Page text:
UP Computer Science Interns' Blog

May 27, 2010


Filed under: crs_200655147 — redparfait @ 10:18 pm

This is my last entry. Traditionally, the final statement of things are conclusions, so I will impart my ruminations of the experience.

I was told before that conclusions reach their best not immediately after an experience, but after a while when it has been thought over. For my sake and yours, I hope this is true, and I don’t repeat any realizations or learnings I have already blogged.

The most important thing I learned from my internship in CRS, is that I know absolutely nothing. Well, I’ve realized that earlier since I am applied to the University of the Philippines, and as people say, it is a humbling experience. But taking this internship redefines ‘nothing’ — into, well, a new microcosm of absolution for nothingness. Nonsense. But to make further senselessness of it, I’m sure I will keep realizing this over and over again in life– in different contexts, dimensions, and flavors.

Another important thing I learned worth mentioning is that, we’re under the College of Engineering for a reason. Puns aside, there is this thing called Software Engineering very closely tied to our course. Scoff as analytical and theoretical fanatics will, there is still a measure of importance to practicality. Building a software is quirky, but like any other Engineering course, it has practical use, and it can be put to components. I think that people should find importance in deconstructing a program to parts, and then figuring out which algorithm to use on specific parts. It’s just how how engineers figure out which parts go where in a plan. And hasn’t it be said to the mortality of our ears? “Don’t reinvent the wheel.” Trust the wisdom of the old. Electrical engineers don’t make their own wires. They buy it in Alexan’s.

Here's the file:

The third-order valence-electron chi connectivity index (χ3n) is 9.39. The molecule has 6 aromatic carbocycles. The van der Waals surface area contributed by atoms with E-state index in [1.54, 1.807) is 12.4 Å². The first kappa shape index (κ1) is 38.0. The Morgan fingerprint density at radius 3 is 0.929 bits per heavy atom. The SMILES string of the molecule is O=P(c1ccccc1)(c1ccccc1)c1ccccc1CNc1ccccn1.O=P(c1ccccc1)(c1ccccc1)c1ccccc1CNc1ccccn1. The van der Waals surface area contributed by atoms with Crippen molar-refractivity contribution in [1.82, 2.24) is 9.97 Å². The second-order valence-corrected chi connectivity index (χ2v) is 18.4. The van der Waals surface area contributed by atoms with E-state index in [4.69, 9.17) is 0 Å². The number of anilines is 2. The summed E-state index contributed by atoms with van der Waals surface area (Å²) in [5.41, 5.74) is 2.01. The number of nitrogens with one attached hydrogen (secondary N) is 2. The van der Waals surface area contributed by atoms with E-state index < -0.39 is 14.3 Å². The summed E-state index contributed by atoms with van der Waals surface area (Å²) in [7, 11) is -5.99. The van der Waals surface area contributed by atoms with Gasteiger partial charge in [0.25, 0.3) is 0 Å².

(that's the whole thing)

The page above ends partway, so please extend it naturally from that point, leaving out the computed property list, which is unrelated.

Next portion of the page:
Lastly, for the major things I will conclude (because I learned a lot, and this is more of a general view on things), people can be completely crazy. I’ve known this for a fact even before, so this is more of a strengthening experience to the belief. And people being crazy will always be a challenge to people who create systems, including computerized ones (since the computerized ones will stem from the old one anyway). They will not only have to battle with their own insanity, but the insanity of those they want to serve. Systems can be described partly as a generalization of processes– and so they have to be consistent and predictable. But people aren’t consistent and predictable, and they’re part of the system. It’s really a challenge to consider every single detail, but it must be done so, in priority. But I think it is also important to remember that nothing is perfect, and so no system can be.

I could say much more, but these are my ruminations, and the most of what I have to say. That’s it for my internship entries. I hope you learned with me.


(I broke my word count record.)


Create a free website or blog at WordPress.com.

%d bloggers like this: